Meno male
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Meno male

Reflection on the frequently used expression.

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Thu 27 Jul 2006 12:00 AM

Italians are not too good at worrying about the future, but they do enjoy expressing relief when the future turns out much better than planned. In Italy, that means most of the time. The phrase meno male, literally translated as ‘less bad’ is Italy’s most common verbal sigh of relief. Essentially, meno male is ‘thank goodness’ with an Italian twist. The two expressions can be used interchangeably, but each phrase denotes an entirely opposite perspective.

Generally speaking, English-speakers nurture a soft spot for straightforward things like goodness. ‘Thank goodness’ works well because English speakers are prone to believe that good will eventually prevail so the least we can do is give credit where credit is due. If things go according to schedule or the day unfolds even better than planned, then goodness gets all the gratitude. After all, what—besides goodness—could be responsible for making the day obey one’s vision of how the world should work? Italians, on the other hand, know nothing of such sure-faced optimism and consider themselves fortunate when the ‘less’ fearsome option is somehow mercifully bestowed upon them. But they never thank goodness. In fact, they’ll likely react to a lucky turn of events by scoffing at all that could have gone wrong rather than singing the praises of what went right. Arguably, this is because Italians have little experience with having the cards fall easily into place. Life in Italy simply holds too many variables. You may have a game-plan, but you probably won’t get to use it. Besides, for the Italian psyche, the forces of good have better things to do than worry about upholding the validity of one’s planned desires. But Italians prefer personal drama to personal control and are quite content when the world presents them with a platter of ‘less bad’ scenarios.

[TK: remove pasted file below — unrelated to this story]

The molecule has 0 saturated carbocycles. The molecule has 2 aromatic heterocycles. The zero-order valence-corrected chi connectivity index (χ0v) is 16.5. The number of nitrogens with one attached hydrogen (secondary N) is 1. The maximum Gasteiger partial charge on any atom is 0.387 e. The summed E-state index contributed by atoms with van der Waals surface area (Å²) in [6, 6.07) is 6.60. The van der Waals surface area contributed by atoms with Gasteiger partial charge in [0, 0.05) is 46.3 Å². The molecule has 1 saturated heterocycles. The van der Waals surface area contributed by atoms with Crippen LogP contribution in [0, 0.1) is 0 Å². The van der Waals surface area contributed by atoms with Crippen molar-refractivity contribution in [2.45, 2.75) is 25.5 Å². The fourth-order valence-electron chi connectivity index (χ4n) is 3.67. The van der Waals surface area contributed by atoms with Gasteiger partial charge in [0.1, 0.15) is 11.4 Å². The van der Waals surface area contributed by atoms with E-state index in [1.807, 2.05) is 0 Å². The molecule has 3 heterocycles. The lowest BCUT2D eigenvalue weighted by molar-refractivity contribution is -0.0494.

Often confused with ‘it could have been worse’ meno male differs from that phrase by virtue of its use rather than its content. In English, we say ‘it could have been worse’ when things really could have been worse. Meno male, on the other hand, means that things have turned out quite beautifully. The linear nature of our language makes English speakers naturally drawn to orienteering. In other words, we like to go through life knowing where North is. I often catch my study-abroad students charting out their days with quasi religious fervour, anxious to accomplish the infinite number of items crammed onto their three-month-long Florentine to-do list. Those lists impress me to no end. After fourteen years in Italy, the newly arrived drive to ‘get things done’ fills me with an almost spiritual sense of awe. My wonder turns to worry quite quickly though. For many of those students, life seems just one interminable to-do. The houses they’ll buy and the children they’ll bear are all neatly squeezed into age appropriate squares in their minds. Life is an agenda to fill, and they plan their personal events with what Italians would consider shocking certainty. And when things turn out just so, they’ll thank ‘goodness’ for being so faithful a friend. Italians are different that way. It’s not that they don’t like the idea of future certainties; on the contrary, they are entirely enamoured by them. For an Italian, a safe job, nice furniture and a windowsill from which to watch the geraniums grow is just a few steps short of paradise. But Italian young people tend to subscribe to subdued future intentions, rather than invest in optimistic objectives. Their life goals are too often tainted by the feasible, the probable and the likely. They may have a house, if their great aunt dies in time for them to be married. They may get a good job, if their uncle Bruno cashes in on all the favours he’s got coming. They may have children, if they graduate while they’re still young—because everyone knows that passing the private law exam at university is nothing short of a miracle. At least three years ago, my friend Maureen and I were having lunch in the centre of Florence. It was our good-bye lunch so I was sad and she was nervous. A few days later she would be flying back to the United States to earn her PhD. The university had provided her with a check list of all the documents she’d need for the application process. As we waited to be served, she waved the paper in my face. ‘See,’ she said, shaking it at me, ‘In the U.S., you want to do something and they give you a list that tells you how to do it. That is the main difference between here and there. Italy provides no check lists. You’re left with just blind luck to lead you. That’s why in Italy you can be happy, but you can’t do what you want.’ I have not talked to Maureen since we said goodbye that day. And she doesn’t know that I’ve been wrestling with her words for a few years now. Only today, it hit me. In Italy you can be happy, but you can’t do what you want. That is the essence of meno male. Things will not work as you plan, but they will work—and often in the ‘less bad’ way. Italy seldom provides a check list, but one can be happy here. One can be happy here. Thank goodness.

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